Story type: Essay
A workman should use the best tools at his command–the workman’s best tool is his ballot. Everything that men want it can give them if used intelligently. The reasons urged against its use by labor unions are conscientious but not strong. They are based upon the fact that labor men fear to trust each other, and fear especially to trust their leaders. They will not vote as unions because they fear that they may be sold out–that is the plain, unpleasant fact.
We cannot believe that their fears are well founded. We know that leaders both able and honest can be found among American workingmen, and we say that they should be found and trusted promptly. —-
For mark this:
THE TRUSTS WILL INEVITABLY COMPEL THE LABOR UNIONS TO BECOME POLITICAL UNIONS.
TRUSTS WILL MAKE IT CLEAR TO UNIONS THAT THEIR ONLY HOPE IS IN POLITICAL ACTION WHICH SHALL GIVE THEM THE POWER TO CONTROL LEGISLATION.
When individual firms are competing the injustice of one firm may be punished and controlled by a strike.
THE TRUST WILL RENDER THE STRIKE LAUGHABLE AND USELESS.
Suppose all the shops or manufactories of a certain kind to be under the control of one trust. What good will a strike do? The concern in which the strike occurs will simply stop work. Its business will go to other concerns in the trust; the firm in which the strike occurs will calmly draw its share of the trust profits and laugh at the strikers. The latter will lose their wages and time–no one else will lose anything.
What does one paper mill care for a strike if all the other mills in the Paper Trust are running, and making the money which it nominally loses? —-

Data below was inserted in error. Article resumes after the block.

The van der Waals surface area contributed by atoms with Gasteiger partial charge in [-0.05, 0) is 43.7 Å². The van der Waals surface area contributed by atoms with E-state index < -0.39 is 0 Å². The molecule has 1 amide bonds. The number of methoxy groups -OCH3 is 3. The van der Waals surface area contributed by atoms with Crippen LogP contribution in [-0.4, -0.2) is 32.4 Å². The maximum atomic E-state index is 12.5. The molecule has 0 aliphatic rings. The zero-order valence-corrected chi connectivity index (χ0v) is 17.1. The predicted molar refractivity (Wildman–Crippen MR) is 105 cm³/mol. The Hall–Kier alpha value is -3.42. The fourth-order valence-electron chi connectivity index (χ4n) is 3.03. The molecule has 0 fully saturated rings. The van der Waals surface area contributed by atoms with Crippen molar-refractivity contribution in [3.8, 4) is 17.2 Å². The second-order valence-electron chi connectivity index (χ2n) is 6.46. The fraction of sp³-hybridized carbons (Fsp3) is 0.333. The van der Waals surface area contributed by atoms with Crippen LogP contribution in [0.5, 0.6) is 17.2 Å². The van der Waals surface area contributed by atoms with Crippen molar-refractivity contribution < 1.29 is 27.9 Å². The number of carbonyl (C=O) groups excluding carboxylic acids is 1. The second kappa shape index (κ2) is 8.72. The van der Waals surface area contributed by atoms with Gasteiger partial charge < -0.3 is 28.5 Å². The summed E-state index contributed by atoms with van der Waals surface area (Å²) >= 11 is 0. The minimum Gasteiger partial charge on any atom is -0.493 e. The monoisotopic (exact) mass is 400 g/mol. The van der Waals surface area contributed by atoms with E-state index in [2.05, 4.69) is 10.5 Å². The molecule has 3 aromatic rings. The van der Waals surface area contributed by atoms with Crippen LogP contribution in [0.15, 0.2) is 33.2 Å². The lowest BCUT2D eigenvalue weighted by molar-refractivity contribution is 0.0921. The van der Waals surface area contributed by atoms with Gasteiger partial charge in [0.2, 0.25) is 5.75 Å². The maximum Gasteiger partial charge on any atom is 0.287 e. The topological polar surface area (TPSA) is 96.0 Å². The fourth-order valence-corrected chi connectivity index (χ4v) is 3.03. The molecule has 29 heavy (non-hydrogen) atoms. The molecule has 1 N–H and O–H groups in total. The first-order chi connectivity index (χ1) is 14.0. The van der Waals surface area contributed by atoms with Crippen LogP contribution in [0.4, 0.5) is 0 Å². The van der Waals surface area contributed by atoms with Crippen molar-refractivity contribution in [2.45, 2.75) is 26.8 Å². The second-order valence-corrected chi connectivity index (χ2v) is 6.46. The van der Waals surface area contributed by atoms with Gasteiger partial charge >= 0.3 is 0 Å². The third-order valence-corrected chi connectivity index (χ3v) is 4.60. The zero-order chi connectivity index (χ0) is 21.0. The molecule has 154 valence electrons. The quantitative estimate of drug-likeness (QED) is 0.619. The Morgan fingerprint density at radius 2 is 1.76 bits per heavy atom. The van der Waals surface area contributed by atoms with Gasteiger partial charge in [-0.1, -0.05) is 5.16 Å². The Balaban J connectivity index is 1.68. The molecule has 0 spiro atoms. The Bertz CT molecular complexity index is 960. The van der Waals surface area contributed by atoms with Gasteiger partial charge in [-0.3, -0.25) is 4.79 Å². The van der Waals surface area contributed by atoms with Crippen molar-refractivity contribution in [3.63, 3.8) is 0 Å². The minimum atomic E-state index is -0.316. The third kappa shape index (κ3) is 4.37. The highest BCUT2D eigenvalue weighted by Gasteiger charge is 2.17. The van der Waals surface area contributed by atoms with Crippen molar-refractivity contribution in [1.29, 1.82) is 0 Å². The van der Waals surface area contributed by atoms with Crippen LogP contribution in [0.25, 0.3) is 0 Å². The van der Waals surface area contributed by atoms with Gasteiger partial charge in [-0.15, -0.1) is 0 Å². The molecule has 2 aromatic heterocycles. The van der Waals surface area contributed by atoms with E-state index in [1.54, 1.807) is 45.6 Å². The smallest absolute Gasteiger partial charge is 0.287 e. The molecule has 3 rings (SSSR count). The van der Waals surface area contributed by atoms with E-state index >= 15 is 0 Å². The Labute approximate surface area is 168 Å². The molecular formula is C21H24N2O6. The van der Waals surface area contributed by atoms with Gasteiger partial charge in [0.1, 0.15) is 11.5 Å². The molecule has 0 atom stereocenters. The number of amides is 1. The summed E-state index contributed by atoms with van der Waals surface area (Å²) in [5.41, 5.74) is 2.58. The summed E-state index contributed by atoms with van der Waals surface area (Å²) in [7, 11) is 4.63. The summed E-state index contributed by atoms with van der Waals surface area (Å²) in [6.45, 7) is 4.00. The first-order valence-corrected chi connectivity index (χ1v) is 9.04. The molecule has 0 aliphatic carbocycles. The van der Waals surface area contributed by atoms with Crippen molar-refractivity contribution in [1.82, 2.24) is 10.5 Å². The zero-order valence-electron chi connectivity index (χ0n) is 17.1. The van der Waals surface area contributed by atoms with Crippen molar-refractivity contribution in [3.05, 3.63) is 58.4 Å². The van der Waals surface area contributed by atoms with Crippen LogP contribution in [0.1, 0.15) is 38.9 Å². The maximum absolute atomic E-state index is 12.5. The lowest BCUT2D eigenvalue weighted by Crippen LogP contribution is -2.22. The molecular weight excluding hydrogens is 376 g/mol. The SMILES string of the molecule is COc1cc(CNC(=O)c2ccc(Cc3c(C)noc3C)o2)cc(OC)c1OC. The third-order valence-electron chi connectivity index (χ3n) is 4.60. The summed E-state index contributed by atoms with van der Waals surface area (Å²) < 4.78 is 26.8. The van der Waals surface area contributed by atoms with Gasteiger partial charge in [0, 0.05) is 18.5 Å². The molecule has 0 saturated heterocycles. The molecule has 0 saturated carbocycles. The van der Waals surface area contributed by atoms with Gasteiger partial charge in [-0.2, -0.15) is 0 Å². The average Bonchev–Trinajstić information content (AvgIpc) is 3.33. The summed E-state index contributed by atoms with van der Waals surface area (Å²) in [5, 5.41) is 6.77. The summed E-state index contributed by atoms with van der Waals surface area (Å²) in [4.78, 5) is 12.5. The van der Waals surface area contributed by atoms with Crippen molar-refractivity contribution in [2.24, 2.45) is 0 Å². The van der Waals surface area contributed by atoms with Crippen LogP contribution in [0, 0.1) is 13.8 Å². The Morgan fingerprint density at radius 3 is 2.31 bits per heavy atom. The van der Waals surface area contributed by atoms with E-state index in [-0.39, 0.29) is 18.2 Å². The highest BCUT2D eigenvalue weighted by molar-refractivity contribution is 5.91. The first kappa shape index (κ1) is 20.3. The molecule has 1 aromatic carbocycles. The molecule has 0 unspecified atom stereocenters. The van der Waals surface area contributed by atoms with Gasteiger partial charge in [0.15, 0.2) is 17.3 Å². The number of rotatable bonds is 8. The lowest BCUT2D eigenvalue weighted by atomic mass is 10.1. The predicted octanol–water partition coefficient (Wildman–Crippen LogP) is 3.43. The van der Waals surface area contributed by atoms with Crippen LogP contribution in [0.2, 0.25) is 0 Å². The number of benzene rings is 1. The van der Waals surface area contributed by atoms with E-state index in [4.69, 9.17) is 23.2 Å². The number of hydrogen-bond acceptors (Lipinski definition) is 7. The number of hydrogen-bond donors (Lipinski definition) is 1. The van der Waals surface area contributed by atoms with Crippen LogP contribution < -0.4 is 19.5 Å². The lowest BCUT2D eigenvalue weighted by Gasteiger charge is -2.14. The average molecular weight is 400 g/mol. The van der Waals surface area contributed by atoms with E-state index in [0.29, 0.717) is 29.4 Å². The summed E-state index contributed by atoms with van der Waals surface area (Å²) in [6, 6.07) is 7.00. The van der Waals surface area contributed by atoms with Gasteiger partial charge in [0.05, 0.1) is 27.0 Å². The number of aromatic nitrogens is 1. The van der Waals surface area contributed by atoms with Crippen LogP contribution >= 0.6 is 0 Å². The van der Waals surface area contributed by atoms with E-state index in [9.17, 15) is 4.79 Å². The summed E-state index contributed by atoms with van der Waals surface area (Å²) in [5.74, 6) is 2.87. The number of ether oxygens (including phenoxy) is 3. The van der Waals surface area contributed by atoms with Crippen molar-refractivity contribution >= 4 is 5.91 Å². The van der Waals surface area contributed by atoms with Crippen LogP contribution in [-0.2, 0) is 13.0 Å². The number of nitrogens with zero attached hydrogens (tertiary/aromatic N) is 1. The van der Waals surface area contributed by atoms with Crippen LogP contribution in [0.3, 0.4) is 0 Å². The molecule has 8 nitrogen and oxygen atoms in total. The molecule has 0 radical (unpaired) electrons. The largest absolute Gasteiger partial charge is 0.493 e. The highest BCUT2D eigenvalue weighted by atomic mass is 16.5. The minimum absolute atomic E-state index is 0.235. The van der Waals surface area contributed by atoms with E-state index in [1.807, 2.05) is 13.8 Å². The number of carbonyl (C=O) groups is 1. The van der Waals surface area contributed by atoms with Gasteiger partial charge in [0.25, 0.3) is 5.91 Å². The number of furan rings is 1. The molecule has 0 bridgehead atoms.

Perhaps the workingmen think they can stop ALL the manufactures of a certain kind. In the first place they probably cannot–with trusts that reach across 3,000 miles of country.
And if they could, what about the TRUST OF TRUSTS?
If the trusts are not already formed into a formal union for mutual support they soon will be. And the union of trusts already exists so far as practical sympathy goes.
Havemeyer will gladly spend millions of trust money–not his own–to help Morgan in a coal-trust fight.
Rockefeller will spare a few hundred thousand if necessary to buy a small State Legislature and prevent passage of laws threatening a weak little trust now and dangerous to him in the long run. —-
Jealousy, mistrust, and the lack of really competent leaders may delay political union among workmen for a time.
But the political union must come. Bigger work must be done by American workmen than chattering about little local wage regulations or quarreling about hours or overtime.
The question at issue is:
SHALL ORGANIZED CAPITAL CONTROL THE PEOPLE, OR SHALL THE PEOPLE CONTROL ORGANIZED CAPITAL AND LIMIT ITS POWER?
The workingmen are the people. They are the interested parties, and they have got to vote together pretty soon or fight together a little later.
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